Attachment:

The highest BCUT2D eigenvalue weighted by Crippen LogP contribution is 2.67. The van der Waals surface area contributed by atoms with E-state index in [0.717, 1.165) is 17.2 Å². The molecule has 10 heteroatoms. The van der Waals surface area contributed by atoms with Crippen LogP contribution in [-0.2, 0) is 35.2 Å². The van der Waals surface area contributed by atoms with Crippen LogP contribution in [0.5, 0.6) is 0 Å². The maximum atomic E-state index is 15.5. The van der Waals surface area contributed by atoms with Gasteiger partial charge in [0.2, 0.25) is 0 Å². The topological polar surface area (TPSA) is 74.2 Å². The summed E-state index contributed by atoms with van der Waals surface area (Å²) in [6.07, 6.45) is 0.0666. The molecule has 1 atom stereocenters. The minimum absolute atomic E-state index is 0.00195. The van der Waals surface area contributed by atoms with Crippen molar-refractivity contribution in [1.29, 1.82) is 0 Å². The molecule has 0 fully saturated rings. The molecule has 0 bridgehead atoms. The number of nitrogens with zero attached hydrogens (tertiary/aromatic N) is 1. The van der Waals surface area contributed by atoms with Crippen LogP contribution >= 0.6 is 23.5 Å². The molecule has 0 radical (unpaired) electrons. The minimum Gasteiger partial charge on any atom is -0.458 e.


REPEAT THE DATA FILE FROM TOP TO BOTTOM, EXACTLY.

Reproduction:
The highest BCUT2D eigenvalue weighted by Crippen LogP contribution is 2.67. The van der Waals surface area contributed by atoms with E-state index in [0.717, 1.165) is 17.2 Å². The molecule has 10 heteroatoms. The van der Waals surface area contributed by atoms with Crippen LogP contribution in [-0.2, 0) is 35.2 Å². The van der Waals surface area contributed by atoms with Crippen LogP contribution in [0.5, 0.6) is 0 Å². The maximum atomic E-state index is 15.5. The van der Waals surface area contributed by atoms with Gasteiger partial charge in [0.2, 0.25) is 0 Å². The topological polar surface area (TPSA) is 74.2 Å². The summed E-state index contributed by atoms with van der Waals surface area (Å²) in [6.07, 6.45) is 0.0666. The molecule has 1 atom stereocenters. The minimum absolute atomic E-state index is 0.00195. The van der Waals surface area contributed by atoms with Crippen molar-refractivity contribution in [1.29, 1.82) is 0 Å². The molecule has 0 fully saturated rings. The molecule has 0 bridgehead atoms. The number of nitrogens with zero attached hydrogens (tertiary/aromatic N) is 1. The van der Waals surface area contributed by atoms with Crippen LogP contribution >= 0.6 is 23.5 Å². The molecule has 0 radical (unpaired) electrons. The minimum Gasteiger partial charge on any atom is -0.458 e.